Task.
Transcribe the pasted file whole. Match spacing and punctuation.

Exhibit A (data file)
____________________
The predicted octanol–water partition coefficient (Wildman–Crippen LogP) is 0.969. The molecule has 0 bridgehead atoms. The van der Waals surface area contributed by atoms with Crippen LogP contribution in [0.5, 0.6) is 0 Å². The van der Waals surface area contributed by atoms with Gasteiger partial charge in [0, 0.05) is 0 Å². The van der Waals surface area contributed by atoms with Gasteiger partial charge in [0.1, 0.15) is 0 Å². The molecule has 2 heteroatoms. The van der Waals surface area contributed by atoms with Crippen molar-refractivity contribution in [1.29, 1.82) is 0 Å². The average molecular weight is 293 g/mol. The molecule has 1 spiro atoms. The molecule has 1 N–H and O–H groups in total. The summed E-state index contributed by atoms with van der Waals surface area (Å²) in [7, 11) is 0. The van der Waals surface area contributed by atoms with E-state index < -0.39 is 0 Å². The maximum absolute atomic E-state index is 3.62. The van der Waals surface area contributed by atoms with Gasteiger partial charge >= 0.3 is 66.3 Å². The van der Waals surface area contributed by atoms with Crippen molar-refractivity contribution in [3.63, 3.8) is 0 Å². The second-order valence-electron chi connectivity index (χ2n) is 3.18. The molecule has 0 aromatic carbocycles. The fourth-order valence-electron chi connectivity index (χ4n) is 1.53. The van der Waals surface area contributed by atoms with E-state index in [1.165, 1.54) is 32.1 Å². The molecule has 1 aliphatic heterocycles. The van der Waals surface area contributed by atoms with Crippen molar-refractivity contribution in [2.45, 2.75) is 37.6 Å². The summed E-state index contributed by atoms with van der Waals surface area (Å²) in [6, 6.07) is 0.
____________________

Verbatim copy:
The predicted octanol–water partition coefficient (Wildman–Crippen LogP) is 0.969. The molecule has 0 bridgehead atoms. The van der Waals surface area contributed by atoms with Crippen LogP contribution in [0.5, 0.6) is 0 Å². The van der Waals surface area contributed by atoms with Gasteiger partial charge in [0, 0.05) is 0 Å². The van der Waals surface area contributed by atoms with Gasteiger partial charge in [0.1, 0.15) is 0 Å². The molecule has 2 heteroatoms. The van der Waals surface area contributed by atoms with Crippen molar-refractivity contribution in [1.29, 1.82) is 0 Å². The average molecular weight is 293 g/mol. The molecule has 1 spiro atoms. The molecule has 1 N–H and O–H groups in total. The summed E-state index contributed by atoms with van der Waals surface area (Å²) in [7, 11) is 0. The van der Waals surface area contributed by atoms with E-state index < -0.39 is 0 Å². The maximum absolute atomic E-state index is 3.62. The van der Waals surface area contributed by atoms with Gasteiger partial charge >= 0.3 is 66.3 Å². The van der Waals surface area contributed by atoms with Crippen molar-refractivity contribution in [3.63, 3.8) is 0 Å². The second-order valence-electron chi connectivity index (χ2n) is 3.18. The molecule has 0 aromatic carbocycles. The fourth-order valence-electron chi connectivity index (χ4n) is 1.53. The van der Waals surface area contributed by atoms with E-state index in [1.165, 1.54) is 32.1 Å². The molecule has 1 aliphatic heterocycles. The van der Waals surface area contributed by atoms with Crippen molar-refractivity contribution in [2.45, 2.75) is 37.6 Å². The summed E-state index contributed by atoms with van der Waals surface area (Å²) in [6, 6.07) is 0.